Withdrawal agreement vital to allow real Brexit discussions to begin
LAST week, the latest tranche of government advisory notes on the implications of a ‘no deal' Brexit were released by HMRC covering a broad range of considerations from the trading of goods to and from the EU to the effects on tour operators and haulage companies.
The publication of the guidance, as the government is careful to point out, does not suggest that a ‘no deal' is any more likely than not, but it does highlight the reality that, as it stands, it is the only scenario that can be prepared for with any degree of clarity.
As an organisation however, we do not support a ‘no deal' and the clear desire from the business community, regardless of which side of the Brexit debate they reside is for a withdrawal agreement to be reached before the 29th March deadline.
We must therefore endeavour to do everything in our power to pass the withdrawal agreement to allow vital discussions around future relations and trade to begin.
Beyond that, there is growing appetite for the implementation of an extended transition period beyond the proposed December 31 2020 closure.
It's not about dragging the process out. It's about making sure that when the transition finally comes to an end, our members' businesses, and other firms, have had sufficient time to prepare.
Under any other normal trade deal, a transition period of around two years is expected to allow businesses to adjust to the new arrangements.
Certainly, there is groundwork that can be laid now but only when the details of the regulatory framework of the post-Brexit era are finalised can firms get down to the brass tacks and that will require specialist help not available in technical notices – and time.
Ever since the EU Referendum was first announced, the Institute of Directors has been working with members to assist them in their preparations for what may lay ahead.
Guidance notes on how to prepare are constantly updated while regular webinars lead by our head of Europe and trade policy Allie Renison provide practical information for members not just on how the trade of goods may be affected but drilling into details around the implications on intellectual property, trademarks and contractual disputes.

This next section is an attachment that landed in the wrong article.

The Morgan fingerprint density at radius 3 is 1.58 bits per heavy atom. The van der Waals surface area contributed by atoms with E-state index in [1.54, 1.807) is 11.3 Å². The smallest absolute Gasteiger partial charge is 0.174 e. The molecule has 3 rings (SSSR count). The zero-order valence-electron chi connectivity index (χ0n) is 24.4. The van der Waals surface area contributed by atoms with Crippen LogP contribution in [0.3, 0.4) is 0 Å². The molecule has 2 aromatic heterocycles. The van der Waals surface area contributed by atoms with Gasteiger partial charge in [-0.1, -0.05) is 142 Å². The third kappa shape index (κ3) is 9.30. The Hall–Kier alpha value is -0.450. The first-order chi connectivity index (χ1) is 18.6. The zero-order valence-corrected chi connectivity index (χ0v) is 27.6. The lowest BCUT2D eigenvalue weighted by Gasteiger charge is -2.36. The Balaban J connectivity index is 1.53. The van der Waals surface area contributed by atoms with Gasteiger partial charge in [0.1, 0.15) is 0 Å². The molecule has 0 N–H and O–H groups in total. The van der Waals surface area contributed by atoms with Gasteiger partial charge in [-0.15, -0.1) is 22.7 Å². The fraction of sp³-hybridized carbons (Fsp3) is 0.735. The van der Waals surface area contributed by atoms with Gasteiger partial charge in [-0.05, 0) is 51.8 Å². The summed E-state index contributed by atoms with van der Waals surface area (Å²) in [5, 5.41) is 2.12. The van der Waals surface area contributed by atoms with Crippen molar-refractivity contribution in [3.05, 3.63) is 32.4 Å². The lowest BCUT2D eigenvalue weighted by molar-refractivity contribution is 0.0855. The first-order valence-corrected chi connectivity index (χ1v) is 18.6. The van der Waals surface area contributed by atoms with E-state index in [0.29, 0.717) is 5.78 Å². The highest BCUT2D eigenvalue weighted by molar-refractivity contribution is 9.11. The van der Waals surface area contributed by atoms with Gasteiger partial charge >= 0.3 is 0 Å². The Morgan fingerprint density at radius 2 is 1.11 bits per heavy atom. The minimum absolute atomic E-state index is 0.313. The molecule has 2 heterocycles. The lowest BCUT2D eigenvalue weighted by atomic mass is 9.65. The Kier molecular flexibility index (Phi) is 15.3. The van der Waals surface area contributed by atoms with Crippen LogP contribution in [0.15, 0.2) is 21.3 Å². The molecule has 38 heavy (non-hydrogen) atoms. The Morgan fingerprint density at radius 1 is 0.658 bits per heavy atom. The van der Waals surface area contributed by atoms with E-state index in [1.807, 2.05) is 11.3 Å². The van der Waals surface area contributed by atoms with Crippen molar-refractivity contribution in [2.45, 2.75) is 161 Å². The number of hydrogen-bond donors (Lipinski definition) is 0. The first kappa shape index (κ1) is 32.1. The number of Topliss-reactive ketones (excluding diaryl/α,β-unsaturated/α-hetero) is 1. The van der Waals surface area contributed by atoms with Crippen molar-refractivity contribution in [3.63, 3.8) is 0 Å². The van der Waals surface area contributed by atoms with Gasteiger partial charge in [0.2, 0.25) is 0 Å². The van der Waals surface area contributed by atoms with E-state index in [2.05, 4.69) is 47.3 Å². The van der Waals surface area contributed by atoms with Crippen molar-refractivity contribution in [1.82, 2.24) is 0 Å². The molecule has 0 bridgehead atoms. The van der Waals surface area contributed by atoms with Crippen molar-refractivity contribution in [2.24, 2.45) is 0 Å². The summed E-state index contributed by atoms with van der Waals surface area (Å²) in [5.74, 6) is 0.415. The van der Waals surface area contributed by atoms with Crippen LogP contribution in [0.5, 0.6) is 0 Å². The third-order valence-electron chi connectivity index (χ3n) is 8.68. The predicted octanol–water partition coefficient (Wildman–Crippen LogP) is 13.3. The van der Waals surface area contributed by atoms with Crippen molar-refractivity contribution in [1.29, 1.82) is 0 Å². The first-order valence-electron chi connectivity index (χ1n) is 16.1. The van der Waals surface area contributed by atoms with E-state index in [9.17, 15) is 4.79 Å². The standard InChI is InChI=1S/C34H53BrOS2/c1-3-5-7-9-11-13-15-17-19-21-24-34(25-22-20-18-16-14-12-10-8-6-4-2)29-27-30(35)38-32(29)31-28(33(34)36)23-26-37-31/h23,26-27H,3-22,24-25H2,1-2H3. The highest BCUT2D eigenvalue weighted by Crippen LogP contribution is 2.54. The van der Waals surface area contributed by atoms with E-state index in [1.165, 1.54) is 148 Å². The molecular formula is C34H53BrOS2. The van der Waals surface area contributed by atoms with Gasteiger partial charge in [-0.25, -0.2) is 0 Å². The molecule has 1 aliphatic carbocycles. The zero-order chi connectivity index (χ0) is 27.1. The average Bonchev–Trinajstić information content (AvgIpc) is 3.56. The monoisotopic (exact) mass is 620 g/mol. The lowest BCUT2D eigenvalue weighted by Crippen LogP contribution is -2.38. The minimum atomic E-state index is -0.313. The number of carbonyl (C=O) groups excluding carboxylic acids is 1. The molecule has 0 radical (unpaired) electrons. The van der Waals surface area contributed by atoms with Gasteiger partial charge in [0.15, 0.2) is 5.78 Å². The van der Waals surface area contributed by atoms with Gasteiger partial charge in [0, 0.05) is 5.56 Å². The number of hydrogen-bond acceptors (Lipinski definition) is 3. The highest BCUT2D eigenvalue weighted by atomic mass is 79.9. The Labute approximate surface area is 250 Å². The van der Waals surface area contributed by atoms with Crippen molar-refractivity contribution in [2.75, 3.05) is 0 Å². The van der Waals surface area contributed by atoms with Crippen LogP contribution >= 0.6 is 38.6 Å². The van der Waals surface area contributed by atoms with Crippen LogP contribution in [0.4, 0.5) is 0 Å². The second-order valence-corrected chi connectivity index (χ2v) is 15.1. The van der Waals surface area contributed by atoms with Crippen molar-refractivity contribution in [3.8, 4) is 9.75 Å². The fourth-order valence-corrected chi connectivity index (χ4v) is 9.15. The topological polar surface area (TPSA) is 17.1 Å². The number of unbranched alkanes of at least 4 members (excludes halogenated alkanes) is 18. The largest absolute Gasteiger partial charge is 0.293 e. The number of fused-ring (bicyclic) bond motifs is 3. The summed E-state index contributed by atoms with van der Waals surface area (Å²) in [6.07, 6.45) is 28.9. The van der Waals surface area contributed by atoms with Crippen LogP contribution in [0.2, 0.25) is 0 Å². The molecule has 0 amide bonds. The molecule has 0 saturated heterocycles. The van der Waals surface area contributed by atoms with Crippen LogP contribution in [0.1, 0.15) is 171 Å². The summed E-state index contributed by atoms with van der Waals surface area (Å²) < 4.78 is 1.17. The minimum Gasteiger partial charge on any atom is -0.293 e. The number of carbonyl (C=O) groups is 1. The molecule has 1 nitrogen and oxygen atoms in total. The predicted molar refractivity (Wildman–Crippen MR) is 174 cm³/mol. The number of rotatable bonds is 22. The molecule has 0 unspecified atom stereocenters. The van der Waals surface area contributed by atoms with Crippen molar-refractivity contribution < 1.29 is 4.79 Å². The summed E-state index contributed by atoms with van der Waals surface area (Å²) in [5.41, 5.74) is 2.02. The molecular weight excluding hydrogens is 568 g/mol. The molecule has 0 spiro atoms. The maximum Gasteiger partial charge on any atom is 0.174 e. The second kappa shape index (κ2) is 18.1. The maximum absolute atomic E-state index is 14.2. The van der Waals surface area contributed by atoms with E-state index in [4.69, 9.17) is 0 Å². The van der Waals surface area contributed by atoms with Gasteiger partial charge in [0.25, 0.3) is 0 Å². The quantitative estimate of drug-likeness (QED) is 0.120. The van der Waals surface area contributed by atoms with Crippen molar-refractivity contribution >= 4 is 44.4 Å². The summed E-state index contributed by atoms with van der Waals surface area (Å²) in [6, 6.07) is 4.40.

A regular Brexit commentator, Allie is a frequent visitor to Northern Ireland where she has engaged with literally hundreds of our members through workshops and our series of Chairman's Roadshows.
Next month, we are delighted that Allie will be with us once again for the next in our Connect and Influence Series. Focusing on Brexit, she will be joined by respected broadcaster Tony Connelly, RTE's Europe editor.
More than 150 members are expected at the event held at Stormont Hotel on November 21, where not only will they avail of the special insight from two individuals placed close to Brexit negotiations, but will have the opportunity to meet with a range of Brexit specialists for practical advice.
The event forms a crucial element of our continued programme of engagement with members as we gear them up for Brexit, whether it's under a ‘no deal' scenario or with a withdrawal arrangement and extended transition period in place.
:: Kirsty McManus is the national director of the Institute of Directors (IoD) Northern Ireland